Stranger Kaddish (Aardwolf Publishing, 1997) Stories from Harlan Ellison, Neil Gaiman, Clifford Meth, Peter David, Bill Messner-Loebs, Mike Pascale, Ilan Stavans and Walter Cummins; art by Bill Messner-Loebs, Janet Aulisio, Paty Cockrum; cover by Dave Cockrum - $12
The Dave Cockrum Benefit Auction Catalog (Heritage Auctions, 2004) - $5.00
Lori by Robert Bloch (IDW Publishing, 2009) - $12.00
Heroes and Villians (Two Morrows, 2005) The ltd. edition William Messner-Loebs benefit sketchbook, with cover art by Neal Adams and contributions from John Cassaday, Dave Cockrum, Gene Colan, Alan Davis, Adam and Andy Kubert, Joe Kubert, Joe Quesada, John Romita Jr. and Walt Simonson... and essays by Clifford Meth and Neil Gaiman - $25
Other books worth having in your library:
Whirlwind: Stories and Art by Dave Cockrum (Aardwolf Publishing, 1997) Ltd. edition; cover by Marie Severin, introduction by Chris Claremont. - $10
Monday, January 18, 2010
Sunday, January 17, 2010
This just happened to Atlanta Falcon’s fullback Ovie Mughelli. A nameless maggot pops up out of the dirt and tags the big man with the stigma just to hurt this football pro’s rep and before you know it, it’s a running wildfire on the Black Gay Chat boards and a few celeb-wanna-be gossip blogs. Why? Because people without real lives—the sycophants and bottom-feeders—to say nothing of those with a must-politicize-my-perversion agenda—are willing to take any goddamn piece of gross gossip without validation or proof and run it up the fagpole… er flagpole.
Face it home boys: The worst thing you can call a Black athlete is gay. Not that there’s anything wrong with it, hahaha.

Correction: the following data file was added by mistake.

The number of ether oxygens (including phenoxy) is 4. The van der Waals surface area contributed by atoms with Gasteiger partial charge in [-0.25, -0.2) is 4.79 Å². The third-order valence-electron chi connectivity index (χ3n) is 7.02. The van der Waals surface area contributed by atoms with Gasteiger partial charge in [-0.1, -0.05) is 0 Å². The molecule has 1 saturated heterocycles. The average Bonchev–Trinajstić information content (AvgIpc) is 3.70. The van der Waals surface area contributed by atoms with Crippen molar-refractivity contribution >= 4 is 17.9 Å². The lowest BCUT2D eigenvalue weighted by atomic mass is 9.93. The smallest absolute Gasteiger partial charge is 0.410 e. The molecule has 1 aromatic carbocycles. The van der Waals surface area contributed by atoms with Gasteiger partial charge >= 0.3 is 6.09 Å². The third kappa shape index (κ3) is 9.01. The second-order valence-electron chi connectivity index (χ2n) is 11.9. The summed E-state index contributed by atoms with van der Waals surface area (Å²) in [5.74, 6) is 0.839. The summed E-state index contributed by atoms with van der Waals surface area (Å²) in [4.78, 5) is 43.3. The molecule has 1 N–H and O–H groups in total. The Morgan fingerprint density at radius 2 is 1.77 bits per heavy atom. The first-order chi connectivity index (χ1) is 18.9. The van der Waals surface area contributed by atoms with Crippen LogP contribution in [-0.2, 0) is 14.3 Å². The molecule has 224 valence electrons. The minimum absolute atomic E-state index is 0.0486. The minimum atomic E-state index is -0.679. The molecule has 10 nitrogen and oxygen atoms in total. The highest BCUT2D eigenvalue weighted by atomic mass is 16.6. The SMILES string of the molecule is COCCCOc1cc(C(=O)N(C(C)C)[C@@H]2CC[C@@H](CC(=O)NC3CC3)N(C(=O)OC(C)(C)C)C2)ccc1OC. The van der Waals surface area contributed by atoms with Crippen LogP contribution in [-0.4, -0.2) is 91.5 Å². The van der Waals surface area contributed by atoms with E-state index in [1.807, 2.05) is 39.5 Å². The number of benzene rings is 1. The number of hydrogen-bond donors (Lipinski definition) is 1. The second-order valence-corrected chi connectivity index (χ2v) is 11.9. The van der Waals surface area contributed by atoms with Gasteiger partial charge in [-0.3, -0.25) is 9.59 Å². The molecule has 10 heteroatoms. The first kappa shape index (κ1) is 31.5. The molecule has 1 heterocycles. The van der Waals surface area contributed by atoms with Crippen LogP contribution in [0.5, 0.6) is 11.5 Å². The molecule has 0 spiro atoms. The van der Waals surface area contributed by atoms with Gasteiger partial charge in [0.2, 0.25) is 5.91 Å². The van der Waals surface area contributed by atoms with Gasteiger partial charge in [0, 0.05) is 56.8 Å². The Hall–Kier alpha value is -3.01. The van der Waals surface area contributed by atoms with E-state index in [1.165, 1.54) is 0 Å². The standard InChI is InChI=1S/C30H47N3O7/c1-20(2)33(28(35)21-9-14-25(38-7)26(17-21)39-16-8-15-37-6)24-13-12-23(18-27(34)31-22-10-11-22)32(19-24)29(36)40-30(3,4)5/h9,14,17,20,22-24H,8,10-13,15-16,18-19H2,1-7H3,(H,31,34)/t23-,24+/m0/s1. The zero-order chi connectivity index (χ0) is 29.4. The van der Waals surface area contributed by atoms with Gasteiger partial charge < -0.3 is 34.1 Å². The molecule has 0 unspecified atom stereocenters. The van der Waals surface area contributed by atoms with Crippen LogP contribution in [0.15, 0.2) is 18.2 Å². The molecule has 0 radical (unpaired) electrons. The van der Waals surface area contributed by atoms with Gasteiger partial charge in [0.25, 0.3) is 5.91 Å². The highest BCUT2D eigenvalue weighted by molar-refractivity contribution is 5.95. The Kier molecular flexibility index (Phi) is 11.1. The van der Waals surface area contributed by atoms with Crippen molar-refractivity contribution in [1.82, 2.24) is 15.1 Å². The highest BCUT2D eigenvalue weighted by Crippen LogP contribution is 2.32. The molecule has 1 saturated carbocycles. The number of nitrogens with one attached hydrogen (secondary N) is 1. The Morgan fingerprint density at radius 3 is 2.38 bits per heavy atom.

Fortunately, big Ovie didn’t take the bait, didn’t dignify the no-name who allegedly “outed him”. I suspect he’s too busy with the ladies to pay it any mind. Reminds me of a joke about the Pope.
Bottom line: If you believe half the things people say about your favorite athletes, you’re a bigger fool than the people saying it. I just listened to Ovie’s agent, Todd France, brush the whole thing off on 790 the Zone. No big deal, said France. Just another day in the life of an agent. But this small voice is sick of internet graffiti.
Photo of Ovie Mughelli. If this is gay, sign me up!
Wednesday, January 13, 2010
For 65 years, Gene Colan has been a mainstay of the comic book industry. He is easily one of comicdom’s five most important artists. You can name the other four.
Born in the Bronx in 1926, Colan began drawing at the tender age of three then launched his professional career at the legendary Fiction House in 1944. Following a two-year stint with the U.S. Army Air Corps during World War II, Colan returned to full-time illustration work for Marvel Comics’ precursor Timely Comics then spent the majority of his career at Marvel until announcing his semi-retirement in 2008 (at the age of 82).